The rarest blood type, AB negative, is the most common. O positive is the most frequent. The American Red Cross has provided a breakdown of rare and common blood types based on ethnicity.
47% of African-Americans are African-American
Caucasian - 2%
Asians - 7%
What determines the blood type?
According to the National Institutes of Health, a person's blood type can be determined by whether they have antigens molecules on the surface of red blood cells. The "A antigen" (or "B antigen") are the two main antigens that are used in blood typing. Type A blood has A antigens in their red blood cells, while type B blood has only B antigens. Type AB blood has both, while type O blood does not.
The "Rh factor", also known as "Rhesus", is another protein that red blood cells can have. If a person has the Rh protein in their red blood cells, it is considered "positive", and "negative" otherwise.
Is blood type genetic?
According to the Red Cross, yes, a person's genetic blood type can be inherited from their parents.
Transfusions and blood type
Because certain antigens in blood cells can cause an immune system reaction that could attack donated blood, blood typing is especially important for blood transfusions.
The Red Cross states that Rh-negative people can only receive Rh negative blood. However, Rh-positive people can receive Rh positive or Rh-negative blood.
Type A blood can also be used to transfuse patients with type A, type AB or type A blood. Patients with type B blood or type AB can use type B blood. Patients with type B blood or type AB can use type B blood. Patients with type AB can use type AB for their blood. Patients with type A, type B or type AB blood can use type O blood.
Which blood type is the "universal donate"?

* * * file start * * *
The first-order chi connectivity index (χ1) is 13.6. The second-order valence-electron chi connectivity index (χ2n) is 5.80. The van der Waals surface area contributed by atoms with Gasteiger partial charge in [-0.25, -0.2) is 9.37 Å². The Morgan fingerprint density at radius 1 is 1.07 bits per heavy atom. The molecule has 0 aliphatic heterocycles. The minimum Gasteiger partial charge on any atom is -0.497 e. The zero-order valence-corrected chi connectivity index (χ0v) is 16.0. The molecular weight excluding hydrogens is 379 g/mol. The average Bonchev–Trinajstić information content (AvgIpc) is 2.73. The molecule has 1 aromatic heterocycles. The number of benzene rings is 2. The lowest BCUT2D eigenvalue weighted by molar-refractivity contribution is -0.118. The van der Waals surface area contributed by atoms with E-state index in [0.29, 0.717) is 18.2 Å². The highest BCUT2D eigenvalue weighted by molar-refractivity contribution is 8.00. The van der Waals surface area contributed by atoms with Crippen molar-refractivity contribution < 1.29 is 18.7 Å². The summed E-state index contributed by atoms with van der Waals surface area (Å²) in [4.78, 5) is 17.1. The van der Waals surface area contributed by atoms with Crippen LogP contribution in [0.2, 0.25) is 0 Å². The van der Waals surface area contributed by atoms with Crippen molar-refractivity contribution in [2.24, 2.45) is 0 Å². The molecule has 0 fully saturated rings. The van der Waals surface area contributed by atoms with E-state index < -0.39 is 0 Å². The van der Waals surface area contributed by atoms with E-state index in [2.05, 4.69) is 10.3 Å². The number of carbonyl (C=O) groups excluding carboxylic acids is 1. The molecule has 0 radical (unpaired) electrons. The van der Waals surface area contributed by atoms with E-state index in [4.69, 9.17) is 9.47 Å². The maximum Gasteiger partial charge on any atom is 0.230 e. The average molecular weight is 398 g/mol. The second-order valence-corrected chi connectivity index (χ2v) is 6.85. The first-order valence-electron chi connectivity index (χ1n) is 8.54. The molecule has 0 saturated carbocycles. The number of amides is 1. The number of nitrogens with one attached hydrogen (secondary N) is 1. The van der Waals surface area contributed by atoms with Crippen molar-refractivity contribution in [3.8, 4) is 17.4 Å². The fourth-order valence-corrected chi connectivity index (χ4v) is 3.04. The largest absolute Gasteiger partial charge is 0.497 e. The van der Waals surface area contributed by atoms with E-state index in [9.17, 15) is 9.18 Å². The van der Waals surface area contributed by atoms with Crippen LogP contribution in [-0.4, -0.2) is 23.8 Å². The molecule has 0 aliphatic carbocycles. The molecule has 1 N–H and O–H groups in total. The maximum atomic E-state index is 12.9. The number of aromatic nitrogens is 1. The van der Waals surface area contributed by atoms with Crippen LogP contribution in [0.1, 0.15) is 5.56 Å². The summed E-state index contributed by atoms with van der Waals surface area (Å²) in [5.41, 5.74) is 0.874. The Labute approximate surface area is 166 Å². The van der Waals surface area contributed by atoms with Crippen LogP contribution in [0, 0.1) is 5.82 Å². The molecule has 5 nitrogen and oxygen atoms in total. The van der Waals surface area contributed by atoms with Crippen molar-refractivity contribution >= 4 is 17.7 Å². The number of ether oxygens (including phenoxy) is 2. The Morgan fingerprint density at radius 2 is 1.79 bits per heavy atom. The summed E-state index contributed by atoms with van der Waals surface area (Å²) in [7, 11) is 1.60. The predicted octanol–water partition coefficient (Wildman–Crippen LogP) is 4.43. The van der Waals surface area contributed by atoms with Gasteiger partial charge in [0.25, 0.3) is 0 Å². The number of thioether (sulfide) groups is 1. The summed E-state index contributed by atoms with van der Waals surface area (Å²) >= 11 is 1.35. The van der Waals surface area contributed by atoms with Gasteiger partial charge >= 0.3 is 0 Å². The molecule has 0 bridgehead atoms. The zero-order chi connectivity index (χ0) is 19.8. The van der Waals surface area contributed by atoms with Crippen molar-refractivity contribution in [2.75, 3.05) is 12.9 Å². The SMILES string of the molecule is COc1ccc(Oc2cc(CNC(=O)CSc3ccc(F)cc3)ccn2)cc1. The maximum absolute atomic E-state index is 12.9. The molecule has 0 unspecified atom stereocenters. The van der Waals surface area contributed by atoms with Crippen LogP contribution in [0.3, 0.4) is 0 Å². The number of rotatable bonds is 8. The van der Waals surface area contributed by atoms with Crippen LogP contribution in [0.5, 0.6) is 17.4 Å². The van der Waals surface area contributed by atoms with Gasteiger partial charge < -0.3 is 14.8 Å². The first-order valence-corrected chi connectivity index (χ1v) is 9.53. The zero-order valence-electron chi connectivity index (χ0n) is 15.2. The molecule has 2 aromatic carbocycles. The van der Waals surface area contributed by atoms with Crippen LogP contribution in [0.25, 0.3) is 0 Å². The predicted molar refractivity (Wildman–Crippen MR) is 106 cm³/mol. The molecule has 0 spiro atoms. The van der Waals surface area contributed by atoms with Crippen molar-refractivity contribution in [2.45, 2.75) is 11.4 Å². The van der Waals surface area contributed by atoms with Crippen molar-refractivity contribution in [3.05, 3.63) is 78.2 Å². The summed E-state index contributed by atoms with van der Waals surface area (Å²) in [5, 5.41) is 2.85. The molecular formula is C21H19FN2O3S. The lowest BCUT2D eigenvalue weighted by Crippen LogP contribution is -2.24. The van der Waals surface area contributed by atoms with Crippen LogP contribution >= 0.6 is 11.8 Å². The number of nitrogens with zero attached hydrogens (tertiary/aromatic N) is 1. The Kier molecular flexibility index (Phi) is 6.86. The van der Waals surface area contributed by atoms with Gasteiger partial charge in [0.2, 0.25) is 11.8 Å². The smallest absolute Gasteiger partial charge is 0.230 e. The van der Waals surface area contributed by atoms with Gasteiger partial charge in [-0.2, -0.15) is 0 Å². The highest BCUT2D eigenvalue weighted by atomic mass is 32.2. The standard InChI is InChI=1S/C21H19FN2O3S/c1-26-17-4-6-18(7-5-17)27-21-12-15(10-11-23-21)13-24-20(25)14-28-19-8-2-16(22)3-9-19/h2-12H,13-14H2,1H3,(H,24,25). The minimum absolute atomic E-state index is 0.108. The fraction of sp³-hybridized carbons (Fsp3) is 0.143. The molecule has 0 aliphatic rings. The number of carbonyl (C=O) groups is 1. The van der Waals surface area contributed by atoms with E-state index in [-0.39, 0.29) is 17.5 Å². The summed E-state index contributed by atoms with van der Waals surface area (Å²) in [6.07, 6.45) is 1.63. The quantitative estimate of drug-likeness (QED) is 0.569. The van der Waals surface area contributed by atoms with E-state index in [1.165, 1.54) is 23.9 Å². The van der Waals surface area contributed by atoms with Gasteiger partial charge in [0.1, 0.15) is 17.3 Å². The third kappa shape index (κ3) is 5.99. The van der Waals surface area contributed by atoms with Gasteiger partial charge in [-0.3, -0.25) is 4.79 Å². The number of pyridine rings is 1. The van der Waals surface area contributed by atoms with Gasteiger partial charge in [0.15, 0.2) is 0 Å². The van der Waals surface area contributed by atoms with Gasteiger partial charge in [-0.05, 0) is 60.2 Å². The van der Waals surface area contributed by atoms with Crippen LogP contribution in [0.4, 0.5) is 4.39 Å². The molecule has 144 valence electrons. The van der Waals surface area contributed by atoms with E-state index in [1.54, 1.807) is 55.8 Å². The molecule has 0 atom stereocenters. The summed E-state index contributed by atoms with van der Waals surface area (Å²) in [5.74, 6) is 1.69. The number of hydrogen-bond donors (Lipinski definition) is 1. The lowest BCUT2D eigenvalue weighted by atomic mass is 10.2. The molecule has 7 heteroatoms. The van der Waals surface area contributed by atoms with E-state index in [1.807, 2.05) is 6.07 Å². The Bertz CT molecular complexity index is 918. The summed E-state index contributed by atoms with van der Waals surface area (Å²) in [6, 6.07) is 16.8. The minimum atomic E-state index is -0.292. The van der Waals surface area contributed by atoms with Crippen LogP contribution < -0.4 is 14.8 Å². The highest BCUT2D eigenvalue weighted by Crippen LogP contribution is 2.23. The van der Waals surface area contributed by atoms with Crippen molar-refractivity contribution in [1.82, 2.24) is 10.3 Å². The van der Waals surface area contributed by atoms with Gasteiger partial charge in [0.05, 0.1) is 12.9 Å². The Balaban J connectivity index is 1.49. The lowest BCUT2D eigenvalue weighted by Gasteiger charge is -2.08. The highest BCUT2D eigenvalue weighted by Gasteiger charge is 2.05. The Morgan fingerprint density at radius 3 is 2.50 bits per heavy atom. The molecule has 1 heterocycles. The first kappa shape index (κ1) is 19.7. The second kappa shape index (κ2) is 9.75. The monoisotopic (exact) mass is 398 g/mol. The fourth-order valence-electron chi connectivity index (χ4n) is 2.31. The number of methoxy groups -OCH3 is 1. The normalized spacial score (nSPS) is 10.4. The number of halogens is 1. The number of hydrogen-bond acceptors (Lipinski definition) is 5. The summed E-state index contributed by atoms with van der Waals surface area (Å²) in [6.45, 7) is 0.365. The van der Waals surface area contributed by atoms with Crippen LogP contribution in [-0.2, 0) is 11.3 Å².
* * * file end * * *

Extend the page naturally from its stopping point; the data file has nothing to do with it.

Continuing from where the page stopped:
Because this blood type is compatible with all blood types, it's called "universal donor".
According to the Red Cross, Type O blood is frequently in short supply in hospitals due to high demand for this universal donor type. Type O-negative blood, which is the most commonly used in emergencies when it may not be possible to determine a patient’s blood type, is particularly in high demand.
What are the "rare" blood types?
ABO and Rh are the most important blood types for transfusions. However, hundreds of antigens have been discovered on the surface red blood cells of people. According to the Cleveland Clinic, a person's blood type can be classified as rare if they have a blood type that is not common or lacks an antigen. Rare blood types, in particular, are those found in fewer than 1 in 1000 people.
The Cleveland Clinic says that "Rh-null" is one of the most rare blood types in the globe. This blood type has been identified in fewer than 50 people around the world, earning it the title "golden blood".
Are blood types susceptible to change?
The blood type of a person does not change. It stays the same throughout their lives. According to the Cleveland Clinic, there are rare instances when blood type can change. This includes bone marrow transplants, and people with certain cancers or infections.
Pregnancy and blood type
If the mother is Rh negative, the fetus can inherit the Rh factor from the father. The Rh factor can be passed on to the fetus from the father or mother. This is because the mother's immune system may react to "positive" blood. Pregnant women should have their blood type tested. According to the Cleveland Clinic, Rh-negative people can receive Rh immunoglobulin to treat a potentially dangerous immune reaction.
How to determine your blood type
You can ask your doctor if they have a record if your blood type is not known. CNN reports that if they don't have a record, you might be able request blood typing when you next get your blood drawn. According to the Cleveland Clinic, you can also determine your blood type by donating blood. You can also get your blood type through at-home tests.
The American Red Cross has more information about blood types and donor options.
. The Cleveland Clinic has more information about blood types and health.
. Learn more about rare blood types from the U.K. National Health Service
This article is intended to provide information only and does not constitute medical advice. Rachael Rettner updated this article on September 10, 2021.